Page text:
Nonetheless, Engberg’s catalogue spin drew from the ragbag of Continental philosophy, with conveniently glancing references to Nietzsche, Kant, Baudelaire and Sartre. With the swagger of a seasoned intellectual confident enough to lapse into bathos, Engberg ends the first section with: “But I’m with Seal (and Patsy Cline). We’re never gonna survive, unless we get a little bit crazy. And so enters desire.” Here the artist as philosopher is effectively jettisoned as soon as he or she is named, becoming the whacky, crazy jester, the left-of-field eccentric, the lateral thinking bon vivant. In this examination of the term “desire” we meet Freud, Aristotle, Lacan and Slavoj Žižek. Art is formulated as “the ungraspable, unsayable surplus” that arises from the endless production of desire that is at the core of our being. This is lofty and somewhat open-ended. It is so abstract as to be almost incontestable: we know that art is art because it is not anything else; it is not a newscast or a manifesto, but rather communicates through abstractions and gives us access to what simpler forms of language cannot manage. Art’s interminable ambiguity means it must be interpreted and intuited, and thus its ability to dig us to the quick is also what enables it to misunderstood and maybe ignored. Art embraces the irrational and, yes, offers us views of the world that are different from those conventionalised by social mores and the media (if these haven’t already merged). So after we have walked through the pantheon of august (all male) personages we end up at square one: “I give you art in all its glory.” In the catalogue and in various press statements Engberg enthuses about “joy”, “hope” and “love”. But this air of positivity, in such statements and press releases was so thick that it began to beg a greater query, not least about the diversionary nature of entertainment, and again, what art might best achieve in the present age. As any clinical psychologist is apt to tell you, one of the causes of suicide in all ages is that of the expectation that one should be happy. We live in a secular world in which religious belief is widely discredited, telling us there is no afterlife—and yet in the same breath we are told to be hopeful. We live in a world in which we are asked how we are by people unknown to us, to which we reply positively irrespective of our status. We live in a world where people tell us to have nice day and where cities and countries are rated on their level of happiness. Today’s obsession with happiness occurs at precisely the time when there are numerically more unhappy people than ever lived in the history of mankind, and where this unhappiness is jealously maintained. Curiously enough, the title for this Biennale, “Imagine What You Desire”, is a phrase that conjures its cynical counterpart, “be careful what you wish for”, a corrective that pits desire against its factual consequences. Contemporary society has not only imagined, but realised a great deal of desire (not to mention the hyperbolic proportion of pornography on the Internet), which has had disastrous consequences. This is not to argue that curators should be presenting a vale of death, and a biennale about the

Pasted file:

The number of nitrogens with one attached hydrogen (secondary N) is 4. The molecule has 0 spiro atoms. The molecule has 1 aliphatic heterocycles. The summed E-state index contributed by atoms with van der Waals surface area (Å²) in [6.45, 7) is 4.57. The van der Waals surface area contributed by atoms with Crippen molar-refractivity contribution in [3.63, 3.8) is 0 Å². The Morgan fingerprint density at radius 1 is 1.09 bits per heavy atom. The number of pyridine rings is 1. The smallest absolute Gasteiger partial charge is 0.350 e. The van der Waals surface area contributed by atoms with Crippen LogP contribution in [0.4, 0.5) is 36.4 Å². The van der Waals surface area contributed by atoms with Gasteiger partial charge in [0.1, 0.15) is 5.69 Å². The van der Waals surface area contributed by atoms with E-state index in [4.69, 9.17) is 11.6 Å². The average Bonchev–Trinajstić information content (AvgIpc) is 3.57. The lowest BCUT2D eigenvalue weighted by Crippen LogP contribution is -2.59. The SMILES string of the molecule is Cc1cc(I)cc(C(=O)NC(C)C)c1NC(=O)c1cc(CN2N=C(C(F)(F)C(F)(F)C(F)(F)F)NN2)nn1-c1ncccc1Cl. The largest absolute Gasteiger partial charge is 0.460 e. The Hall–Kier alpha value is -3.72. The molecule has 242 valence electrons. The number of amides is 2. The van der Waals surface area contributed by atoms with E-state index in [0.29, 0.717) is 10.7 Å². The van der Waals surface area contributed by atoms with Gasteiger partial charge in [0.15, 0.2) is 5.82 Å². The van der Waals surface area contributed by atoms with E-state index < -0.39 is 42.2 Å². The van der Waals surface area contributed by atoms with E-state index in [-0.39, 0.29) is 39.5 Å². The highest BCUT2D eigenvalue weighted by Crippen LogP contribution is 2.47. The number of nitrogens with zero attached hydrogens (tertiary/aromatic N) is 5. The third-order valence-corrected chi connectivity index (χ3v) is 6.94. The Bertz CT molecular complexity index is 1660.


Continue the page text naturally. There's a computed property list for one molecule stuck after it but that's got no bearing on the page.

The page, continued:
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Contemporary Visual Art + Culture BROADSHEET | 43.2  

June issue of Broadsheet: Presents a major critical analysis of the Biennale of Sydney, international biennales, artist and activist protes...

Contemporary Visual Art + Culture BROADSHEET | 43.2  

June issue of Broadsheet: Presents a major critical analysis of the Biennale of Sydney, international biennales, artist and activist protes...